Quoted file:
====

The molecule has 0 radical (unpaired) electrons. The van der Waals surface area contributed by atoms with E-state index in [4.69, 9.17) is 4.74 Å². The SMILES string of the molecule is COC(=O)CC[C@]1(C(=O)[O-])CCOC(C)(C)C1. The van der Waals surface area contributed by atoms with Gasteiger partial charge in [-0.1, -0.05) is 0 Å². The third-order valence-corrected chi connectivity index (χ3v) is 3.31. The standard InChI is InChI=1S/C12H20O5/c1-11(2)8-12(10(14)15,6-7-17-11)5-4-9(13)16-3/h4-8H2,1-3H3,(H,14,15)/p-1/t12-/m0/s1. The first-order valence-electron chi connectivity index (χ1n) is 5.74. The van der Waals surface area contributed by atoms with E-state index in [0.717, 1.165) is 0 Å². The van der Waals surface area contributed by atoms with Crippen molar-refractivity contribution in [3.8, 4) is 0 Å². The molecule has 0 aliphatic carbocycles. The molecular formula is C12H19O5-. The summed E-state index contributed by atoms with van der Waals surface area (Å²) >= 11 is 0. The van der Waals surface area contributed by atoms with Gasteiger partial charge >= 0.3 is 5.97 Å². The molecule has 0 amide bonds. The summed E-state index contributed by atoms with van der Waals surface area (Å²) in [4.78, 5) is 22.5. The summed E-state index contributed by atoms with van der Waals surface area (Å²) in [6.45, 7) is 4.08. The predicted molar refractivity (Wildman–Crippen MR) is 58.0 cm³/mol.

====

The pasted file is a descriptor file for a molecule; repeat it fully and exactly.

The molecule has 0 radical (unpaired) electrons. The van der Waals surface area contributed by atoms with E-state index in [4.69, 9.17) is 4.74 Å². The SMILES string of the molecule is COC(=O)CC[C@]1(C(=O)[O-])CCOC(C)(C)C1. The van der Waals surface area contributed by atoms with Gasteiger partial charge in [-0.1, -0.05) is 0 Å². The third-order valence-corrected chi connectivity index (χ3v) is 3.31. The standard InChI is InChI=1S/C12H20O5/c1-11(2)8-12(10(14)15,6-7-17-11)5-4-9(13)16-3/h4-8H2,1-3H3,(H,14,15)/p-1/t12-/m0/s1. The first-order valence-electron chi connectivity index (χ1n) is 5.74. The van der Waals surface area contributed by atoms with E-state index in [0.717, 1.165) is 0 Å². The van der Waals surface area contributed by atoms with Crippen molar-refractivity contribution in [3.8, 4) is 0 Å². The molecule has 0 aliphatic carbocycles. The molecular formula is C12H19O5-. The summed E-state index contributed by atoms with van der Waals surface area (Å²) >= 11 is 0. The van der Waals surface area contributed by atoms with Gasteiger partial charge >= 0.3 is 5.97 Å². The molecule has 0 amide bonds. The summed E-state index contributed by atoms with van der Waals surface area (Å²) in [4.78, 5) is 22.5. The summed E-state index contributed by atoms with van der Waals surface area (Å²) in [6.45, 7) is 4.08. The predicted molar refractivity (Wildman–Crippen MR) is 58.0 cm³/mol.